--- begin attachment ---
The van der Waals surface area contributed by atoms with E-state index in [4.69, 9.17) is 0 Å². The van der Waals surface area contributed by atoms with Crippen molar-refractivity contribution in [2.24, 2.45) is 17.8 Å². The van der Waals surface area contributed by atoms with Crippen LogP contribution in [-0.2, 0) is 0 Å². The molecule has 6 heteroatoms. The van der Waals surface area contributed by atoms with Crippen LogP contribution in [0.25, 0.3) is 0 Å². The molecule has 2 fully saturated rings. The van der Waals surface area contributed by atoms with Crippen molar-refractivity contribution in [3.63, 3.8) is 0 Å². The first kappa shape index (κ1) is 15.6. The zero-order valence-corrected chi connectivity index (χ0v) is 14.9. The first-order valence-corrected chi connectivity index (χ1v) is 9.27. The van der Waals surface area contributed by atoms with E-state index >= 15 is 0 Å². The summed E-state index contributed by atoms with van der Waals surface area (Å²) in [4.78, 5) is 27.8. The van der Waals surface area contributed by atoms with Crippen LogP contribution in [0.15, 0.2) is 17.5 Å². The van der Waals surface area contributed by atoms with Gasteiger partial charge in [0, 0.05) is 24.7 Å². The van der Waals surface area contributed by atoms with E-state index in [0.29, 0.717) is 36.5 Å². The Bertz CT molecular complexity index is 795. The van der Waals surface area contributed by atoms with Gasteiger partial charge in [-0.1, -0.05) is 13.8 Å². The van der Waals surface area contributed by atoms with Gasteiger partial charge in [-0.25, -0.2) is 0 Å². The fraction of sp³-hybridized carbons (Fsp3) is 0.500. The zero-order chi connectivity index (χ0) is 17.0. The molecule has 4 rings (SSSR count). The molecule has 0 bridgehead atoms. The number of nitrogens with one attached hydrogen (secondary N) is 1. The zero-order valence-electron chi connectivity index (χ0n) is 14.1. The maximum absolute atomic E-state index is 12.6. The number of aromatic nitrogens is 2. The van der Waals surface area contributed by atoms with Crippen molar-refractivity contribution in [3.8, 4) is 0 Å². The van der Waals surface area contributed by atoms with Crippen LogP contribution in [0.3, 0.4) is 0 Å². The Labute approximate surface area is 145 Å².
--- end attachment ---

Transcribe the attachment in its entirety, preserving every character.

The van der Waals surface area contributed by atoms with E-state index in [4.69, 9.17) is 0 Å². The van der Waals surface area contributed by atoms with Crippen molar-refractivity contribution in [2.24, 2.45) is 17.8 Å². The van der Waals surface area contributed by atoms with Crippen LogP contribution in [-0.2, 0) is 0 Å². The molecule has 6 heteroatoms. The van der Waals surface area contributed by atoms with Crippen LogP contribution in [0.25, 0.3) is 0 Å². The molecule has 2 fully saturated rings. The van der Waals surface area contributed by atoms with Crippen molar-refractivity contribution in [3.63, 3.8) is 0 Å². The first kappa shape index (κ1) is 15.6. The zero-order valence-corrected chi connectivity index (χ0v) is 14.9. The first-order valence-corrected chi connectivity index (χ1v) is 9.27. The van der Waals surface area contributed by atoms with E-state index >= 15 is 0 Å². The summed E-state index contributed by atoms with van der Waals surface area (Å²) in [4.78, 5) is 27.8. The van der Waals surface area contributed by atoms with Crippen LogP contribution in [0.15, 0.2) is 17.5 Å². The van der Waals surface area contributed by atoms with Gasteiger partial charge in [0, 0.05) is 24.7 Å². The van der Waals surface area contributed by atoms with E-state index in [0.29, 0.717) is 36.5 Å². The Bertz CT molecular complexity index is 795. The van der Waals surface area contributed by atoms with Gasteiger partial charge in [-0.1, -0.05) is 13.8 Å². The van der Waals surface area contributed by atoms with Gasteiger partial charge in [-0.25, -0.2) is 0 Å². The fraction of sp³-hybridized carbons (Fsp3) is 0.500. The zero-order chi connectivity index (χ0) is 17.0. The molecule has 4 rings (SSSR count). The molecule has 0 bridgehead atoms. The number of nitrogens with one attached hydrogen (secondary N) is 1. The zero-order valence-electron chi connectivity index (χ0n) is 14.1. The maximum absolute atomic E-state index is 12.6. The number of aromatic nitrogens is 2. The van der Waals surface area contributed by atoms with Crippen molar-refractivity contribution in [3.8, 4) is 0 Å². The van der Waals surface area contributed by atoms with Crippen LogP contribution in [0.3, 0.4) is 0 Å². The Labute approximate surface area is 145 Å².